Recently I filled out a form that required me to indicate where I went to high school— for a moment I paused wondering what I should write. I never finished primary education and all I had for high school was one incomplete first year.
Looking back, I am thankful how far I have come and the long road ahead of me.
My first formal education was at Salt Lake Community College, in Utah in the United States. To this day, I don’t have my Associate Degree because of a pending math class.
Luckily, I transferred my credits to the University of Utah, where in 2011 I graduated with two bachelor degrees in Political Science, International Studies and an advanced certificate in International Relations.
Like most students, parents and friends, the confidence I felt walking down the aisle to be conferred my degrees still echoes in my head. The chaotic moment of cheers, whistles and flashing camera all reminded me of my mother who can’t read or write.
As she always tells me: “I wish my parents had given me the opportunity to go to school.” I am forever indebted to her.
Why am I saying this? I am reacting to a debate I read in The New Times last week; “Experience or Papers: What matters most?” I have been thinking about the same issue for a long time. If degrees and titles guaranteed decent income, or personal satisfaction this would have been a very different story. Here is mine.
In a couple of months I will graduate with a master in Peace Operations. What have I learned? The easy answer, I would be able to articulate how I see the world today and to some extent how it has evolved.
I would have an informed say on political matters, social and economic history. I find pleasure in thinking how countries interact with other states, how NGO and international institutions influence foreign decisions or how globalization has redefined the power of a sovereign nation.
I would go even further to question or appreciate policies through different lenses. Certainly I would be able to ask questions of what type government structures make sense to us, or what relevance foreign influence has on other societies.
Clearly this conversation would prove boring to many, especially those who think politics is a science of brutal probability.
The long version of what I have learned, each day I continue to realize how much I don’t know. New emerging global threats, Ebola, terrorism, economic disruption, global warming all help predict the future of mankind.
The future is not still. This makes my eyes glitter with unknown expectations— you too can attest to this. There are endless possibilities… man has traveled far in the space, science coupled with human curiosity driven creativity is redefining the impossible.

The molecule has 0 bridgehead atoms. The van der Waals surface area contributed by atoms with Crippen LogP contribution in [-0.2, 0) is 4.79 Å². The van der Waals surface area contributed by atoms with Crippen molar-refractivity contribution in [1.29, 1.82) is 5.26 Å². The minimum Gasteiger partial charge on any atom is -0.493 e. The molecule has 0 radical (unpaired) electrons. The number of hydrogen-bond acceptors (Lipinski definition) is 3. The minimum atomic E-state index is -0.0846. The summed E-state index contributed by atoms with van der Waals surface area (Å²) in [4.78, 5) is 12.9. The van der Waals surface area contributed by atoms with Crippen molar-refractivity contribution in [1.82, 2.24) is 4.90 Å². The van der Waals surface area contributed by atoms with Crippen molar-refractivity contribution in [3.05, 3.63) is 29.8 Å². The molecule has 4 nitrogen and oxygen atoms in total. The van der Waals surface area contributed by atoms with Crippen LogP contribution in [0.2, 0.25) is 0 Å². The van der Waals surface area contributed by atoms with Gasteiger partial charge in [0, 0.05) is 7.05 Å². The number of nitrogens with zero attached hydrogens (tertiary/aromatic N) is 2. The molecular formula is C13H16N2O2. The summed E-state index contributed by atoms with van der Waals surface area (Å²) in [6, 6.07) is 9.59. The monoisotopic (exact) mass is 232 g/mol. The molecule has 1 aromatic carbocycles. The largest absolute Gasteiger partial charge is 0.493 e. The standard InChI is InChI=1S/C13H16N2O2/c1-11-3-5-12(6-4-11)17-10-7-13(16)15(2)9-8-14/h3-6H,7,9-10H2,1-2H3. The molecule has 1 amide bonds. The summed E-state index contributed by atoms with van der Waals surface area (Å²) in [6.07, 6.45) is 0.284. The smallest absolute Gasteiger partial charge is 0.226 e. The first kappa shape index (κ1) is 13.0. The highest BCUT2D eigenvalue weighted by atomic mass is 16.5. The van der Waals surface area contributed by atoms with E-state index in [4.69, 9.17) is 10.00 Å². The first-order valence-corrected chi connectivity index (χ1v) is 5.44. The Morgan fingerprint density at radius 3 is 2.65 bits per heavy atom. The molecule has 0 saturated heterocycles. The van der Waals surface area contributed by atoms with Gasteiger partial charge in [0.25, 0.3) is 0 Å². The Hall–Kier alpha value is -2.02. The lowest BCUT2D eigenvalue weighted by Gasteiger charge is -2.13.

I find answers for pressing questions on the road or in the shower. America with its robust economy never ceases to amaze me. The roads are filled with red taillights like a bleeding nervous system. Its ability to move people, goods and information are among many ambitions African nations are hoping to achieve.
Every government has its own cross to carry. Small emerging markets like Rwanda have to find a way in the global system— so intertwined it is, ideas are imposed on other counties as universal values. Democracy, human rights whether it means to have the freedom for a man to marry a man or the other way, I’ll keep my opinion to myself.
These waves are churning at centre of every government… America today is on the brink of social collapse following the death of Michael Brown in Ferguson, Missouri.
But that’s just one case. On the other end of political hemisphere sits Russia, ISIS and Boko Haram to name a few.
Really, what have I learned? Graduate school helps you put things in place. Perspective sounds better but that is not guaranteed either. The same is happening with our leaders— fighting to attain energy independency, while maintaining some level of control on government security, whether financial, readiness or other national reserves in times of emergencies.
These are far too big for me to swallow.
As a student for life, I will continue to visualize things I know through the power or perception. Sometimes positive or deceptive, but that is the nature of things. I am learning to be resourceful with my time. Educate myself about new scientific discoveries, and technologies that are changing the world down to the individual.
As young as I am, I lived in a world when making an error on a typing machine could cost you hours to correct. Today, a backspace button has eliminated all that. It is not too often that we think how fast things are changing— from listening to music on a dangling Walkman or MP3 players to having unlimited choices on a cloud storage.
To me, the wealth of knowledge really matters more than mere papers, though I would encourage everyone to have as many degrees as possible.
To me, that is one way I inform myself. I read a lot; some might think I am obsessed but that’s ok. College can only prepare you. Only you know of your pulled heart, follow it.
The reality in the actual world is harsh. At least I find that encouraging— as my friend told me: “you can only learn so much.”